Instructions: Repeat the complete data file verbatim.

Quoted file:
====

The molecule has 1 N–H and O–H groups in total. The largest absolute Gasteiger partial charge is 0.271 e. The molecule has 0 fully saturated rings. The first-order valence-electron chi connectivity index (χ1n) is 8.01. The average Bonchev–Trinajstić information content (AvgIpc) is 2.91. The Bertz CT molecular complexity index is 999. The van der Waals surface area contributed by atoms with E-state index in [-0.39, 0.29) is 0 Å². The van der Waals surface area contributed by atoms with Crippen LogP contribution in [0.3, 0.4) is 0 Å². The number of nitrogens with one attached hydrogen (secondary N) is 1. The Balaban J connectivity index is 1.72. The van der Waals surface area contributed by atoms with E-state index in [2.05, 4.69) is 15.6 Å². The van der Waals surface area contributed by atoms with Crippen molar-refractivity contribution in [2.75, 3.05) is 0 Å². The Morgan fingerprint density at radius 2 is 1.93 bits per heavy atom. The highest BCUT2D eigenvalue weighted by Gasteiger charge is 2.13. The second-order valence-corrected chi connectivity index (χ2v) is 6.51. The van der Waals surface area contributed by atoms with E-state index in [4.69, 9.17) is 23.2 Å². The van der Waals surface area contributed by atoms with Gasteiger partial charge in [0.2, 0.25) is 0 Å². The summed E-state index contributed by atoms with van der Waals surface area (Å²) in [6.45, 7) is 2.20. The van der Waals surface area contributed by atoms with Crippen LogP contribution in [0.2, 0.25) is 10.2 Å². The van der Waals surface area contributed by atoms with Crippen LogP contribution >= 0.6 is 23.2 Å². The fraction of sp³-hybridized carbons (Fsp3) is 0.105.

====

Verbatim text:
The molecule has 1 N–H and O–H groups in total. The largest absolute Gasteiger partial charge is 0.271 e. The molecule has 0 fully saturated rings. The first-order valence-electron chi connectivity index (χ1n) is 8.01. The average Bonchev–Trinajstić information content (AvgIpc) is 2.91. The Bertz CT molecular complexity index is 999. The van der Waals surface area contributed by atoms with E-state index in [-0.39, 0.29) is 0 Å². The van der Waals surface area contributed by atoms with Crippen LogP contribution in [0.3, 0.4) is 0 Å². The number of nitrogens with one attached hydrogen (secondary N) is 1. The Balaban J connectivity index is 1.72. The van der Waals surface area contributed by atoms with E-state index in [2.05, 4.69) is 15.6 Å². The van der Waals surface area contributed by atoms with Crippen molar-refractivity contribution in [2.75, 3.05) is 0 Å². The Morgan fingerprint density at radius 2 is 1.93 bits per heavy atom. The highest BCUT2D eigenvalue weighted by Gasteiger charge is 2.13. The second-order valence-corrected chi connectivity index (χ2v) is 6.51. The van der Waals surface area contributed by atoms with E-state index in [4.69, 9.17) is 23.2 Å². The van der Waals surface area contributed by atoms with Gasteiger partial charge in [0.2, 0.25) is 0 Å². The summed E-state index contributed by atoms with van der Waals surface area (Å²) in [6.45, 7) is 2.20. The van der Waals surface area contributed by atoms with Crippen LogP contribution in [0.2, 0.25) is 10.2 Å². The van der Waals surface area contributed by atoms with Crippen LogP contribution >= 0.6 is 23.2 Å². The fraction of sp³-hybridized carbons (Fsp3) is 0.105.